Typically, the first week is the most intense and uncomfortable. Symptoms may last up to a month. Further, some less severe symptoms may last longer. This all depends on the length and amount of use, as well as individual factors.


Benzodiazepines, or benzos, are a class of drugs that are typically used to treat anxiety, though they are sometimes prescribed for other purposes. 

The longer a person has a prescription, the greater the risk of dependence and addiction. For this reason, most doctors now only offer short-term prescriptions. Of course with misuse and abuse, whether with a prescription or illicitly obtained benzos, there is a risk of developing a dependency faster. 

As with opioids, the risk during detox is not often life-threatening. However, once again the withdrawal symptoms are often so severe that individuals are unable to detox on their own. The severity of symptoms depends on the amount and length of use as well as how suddenly they attempt to stop use of the drug. 

Benzo detox symptoms include:

  • Trouble sleeping
  • Diarrhea
  • Anxiety
  • Panic Attacks
  • Depression
  • Palpitations
  • Muscle aches

To successfully and more comfortably stop use, it’s important to seek a medical professional’s help. They will help patients taper off of the drug to prevent the severe symptoms that accompany attempts at suddenly and completely stopping use. 

it is safest and most comfortable to stop Benzo use with help of a medical professional


Meth, or methamphetamine, is a stimulant that is highly addictive. The high that comes from meth use is from a rapid release of high levels of dopamine. This feeling is extremely pleasurable, though the feeling is often short-lived. Someone using meth is continually chasing the high and also trying to cope with the painful crash.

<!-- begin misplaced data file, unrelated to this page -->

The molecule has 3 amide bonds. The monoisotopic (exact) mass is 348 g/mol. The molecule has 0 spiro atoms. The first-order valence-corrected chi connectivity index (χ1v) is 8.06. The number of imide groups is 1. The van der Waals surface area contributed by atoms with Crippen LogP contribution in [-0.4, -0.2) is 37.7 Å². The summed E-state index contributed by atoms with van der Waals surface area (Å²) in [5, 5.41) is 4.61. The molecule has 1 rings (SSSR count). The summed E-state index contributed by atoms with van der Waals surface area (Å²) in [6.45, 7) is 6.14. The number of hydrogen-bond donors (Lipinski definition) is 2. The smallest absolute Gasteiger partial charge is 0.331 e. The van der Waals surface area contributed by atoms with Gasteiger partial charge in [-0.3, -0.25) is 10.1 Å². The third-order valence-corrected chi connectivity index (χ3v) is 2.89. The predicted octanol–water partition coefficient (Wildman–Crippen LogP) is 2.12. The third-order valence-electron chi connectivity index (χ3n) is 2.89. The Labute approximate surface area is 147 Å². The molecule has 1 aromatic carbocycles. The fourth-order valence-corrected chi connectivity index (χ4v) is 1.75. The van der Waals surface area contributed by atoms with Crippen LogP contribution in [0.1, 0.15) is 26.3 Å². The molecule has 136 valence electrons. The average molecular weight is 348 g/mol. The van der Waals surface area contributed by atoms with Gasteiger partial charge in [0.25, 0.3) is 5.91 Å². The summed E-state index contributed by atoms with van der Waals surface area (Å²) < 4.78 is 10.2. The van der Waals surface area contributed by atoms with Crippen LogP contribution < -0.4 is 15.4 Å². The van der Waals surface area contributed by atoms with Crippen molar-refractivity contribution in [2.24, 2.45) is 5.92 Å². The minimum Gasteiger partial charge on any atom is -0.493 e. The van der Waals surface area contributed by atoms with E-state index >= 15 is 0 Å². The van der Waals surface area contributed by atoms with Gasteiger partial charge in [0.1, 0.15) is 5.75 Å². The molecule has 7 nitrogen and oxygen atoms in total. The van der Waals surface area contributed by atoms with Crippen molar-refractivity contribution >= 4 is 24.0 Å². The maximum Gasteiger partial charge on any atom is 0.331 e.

The longer a person uses meth, the more severe their dependence and addiction may be. Withdrawal symptoms are not typically life-threatening. Still, they are often extremely uncomfortable. Undoubtedly, this makes detox difficult to do alone. Above all, it is always best to consult with a medical professional for the safest and most comfortable detox.

During detox, physical symptoms may include:

  • Exhaustion 
  • Trouble sleeping
  • Headaches
  • Dry mouth
  • Muscle spasms
  • Dehydration

Emotional symptoms may include:

  • Depression
  • Anxiety
  • Paranoia 
  • Low energy

Emotional symptoms of meth detox may include depression, anxiety, paranoia, and low energy

Meth detox symptoms are most intense in the first couple of weeks after stopping use. This initial period is incredibly difficult for most people to do successfully on their own. 

Seeking Help

In short, the danger from detox varies by substance. Some detox symptoms from a drug like alcohol are potentially life-threatening. Others are not as dangerous, but are extremely uncomfortable. Dehydration, a side effect from a number of drugs, has the potential to turn into a much more dangerous situation if not treated appropriately. 

Whatever the drug, withdrawal is often too difficult for many people to complete on their own. Further, with addiction there are often many other factors at play. 

At NACA, we believe in a holistic approach, which means treating each individual as a whole. Importantly, for each patient one should consider family history, genetics, trauma, mental health and many other possibilities. By addressing any underlying causes of addiction, we want to offer each patient the best possible chance at long term recovery.

If you or a loved one needs help, please reach out today.